• Contain the problem. This applies only to poor quality, and its purpose is to protect the customer. Containment is however not correction.
    • Identify the root causes. The traditional one is the occurrence root cause, which is why the problem happened. This relates to failure of the prevention controls, if any, in failure mode effects analysis. The escape root cause is why the problem escaped without detection from where it was created (if it did), and this ties in with the detection controls in FMEA. The systemic root cause is why the planning process did not identify the issue in the first place.
    • Select and test corrective or preventive actions.
    • Implement the selected actions.
    • Prevent recurrence. Apply the lessons learned to similar activities throughout the organization. Read across/replicate process means application of the corrective or preventive action to similar processes and activities.
    • Recognize the team
  • Case studies:
    • Quality example adapted from Shingo, Shigeo. 1986. Zero Quality Control: Source Inspection and the Poka-Yoke System.
    • CAPA for waste motion adapted from Frank Gilbreth's work
  • Hatto ("sudden awareness") or ECR (Error Cause Removal per J.F. Halpin's Zero Defects) is a stakeholder-initiated CAPA that can often be resolved by the process owner without the need for a formal CAPA process. A hiyari hatto ("experience of almost accident situation") is for example an employee-initiated near-miss report that supports the ISO 45001 occupational health and safety management system as well as OSHA requirements.
    • Muda hatto (awareness of waste) case study adapted from Edward Mott Woolley's How Scientific Management is Applied. In this case, the solution was so simple and obvious, and could not have unintended consequences, that it could be deployed immediately and without the need for extensive study.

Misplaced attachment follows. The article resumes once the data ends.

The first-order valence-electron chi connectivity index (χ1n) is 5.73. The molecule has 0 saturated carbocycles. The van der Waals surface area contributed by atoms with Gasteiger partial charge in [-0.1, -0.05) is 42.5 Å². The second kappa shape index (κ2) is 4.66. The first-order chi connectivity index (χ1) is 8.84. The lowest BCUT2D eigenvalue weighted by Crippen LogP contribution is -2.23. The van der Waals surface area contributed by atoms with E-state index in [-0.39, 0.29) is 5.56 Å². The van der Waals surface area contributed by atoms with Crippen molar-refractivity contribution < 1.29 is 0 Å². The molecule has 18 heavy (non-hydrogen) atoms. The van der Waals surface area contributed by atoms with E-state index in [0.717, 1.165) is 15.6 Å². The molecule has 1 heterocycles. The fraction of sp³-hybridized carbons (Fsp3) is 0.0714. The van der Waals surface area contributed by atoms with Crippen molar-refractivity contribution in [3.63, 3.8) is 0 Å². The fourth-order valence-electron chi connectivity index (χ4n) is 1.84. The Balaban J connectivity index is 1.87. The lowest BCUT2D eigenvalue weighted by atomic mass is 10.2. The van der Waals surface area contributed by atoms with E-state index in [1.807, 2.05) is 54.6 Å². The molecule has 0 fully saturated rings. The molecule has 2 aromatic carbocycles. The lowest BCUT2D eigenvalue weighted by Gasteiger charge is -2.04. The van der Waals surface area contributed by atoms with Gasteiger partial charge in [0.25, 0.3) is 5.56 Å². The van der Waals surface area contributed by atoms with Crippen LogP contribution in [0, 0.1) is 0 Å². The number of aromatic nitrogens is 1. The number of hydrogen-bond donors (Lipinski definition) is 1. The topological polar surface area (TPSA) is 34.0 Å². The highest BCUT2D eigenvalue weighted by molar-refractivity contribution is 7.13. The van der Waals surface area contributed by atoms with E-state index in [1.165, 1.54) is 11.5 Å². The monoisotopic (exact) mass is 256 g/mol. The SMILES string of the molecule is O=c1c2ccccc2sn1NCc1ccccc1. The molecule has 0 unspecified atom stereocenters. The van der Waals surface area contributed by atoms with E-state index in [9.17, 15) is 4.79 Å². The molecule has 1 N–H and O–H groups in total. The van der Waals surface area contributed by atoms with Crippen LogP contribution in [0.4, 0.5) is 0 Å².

• Hiyari hatto adapted from a more recent situation in which enteric feeding tubes were attached to intravenous lines by mistake, thus causing patient fatalities. The actual error-proofing solution was from the manufacturer, but the example shows how a nurse or other stakeholder might have initiated the process.

    Attendees will receive a pdf copy of the slides and accompanying notes, and also an appendix that provides a brief overview of the similar 8D process.

Who Will Benefit:
  • All ISO 9001:2015 and IATF 16949 users, including but not limited to manufacturing and quality managers, engineers, and technicians.
Instructor Profile:
William Levinson William Levinson

Principal Consultant, Levinson Productivity Systems

William A. Levinson, P.E., is the principal of Levinson Productivity Systems, P.C. He is an ASQ Fellow, Certified Quality Engineer, Quality Auditor, Quality Manager, Reliability Engineer, and Six Sigma Black Belt. He is also the author of several books on quality, productivity, and management.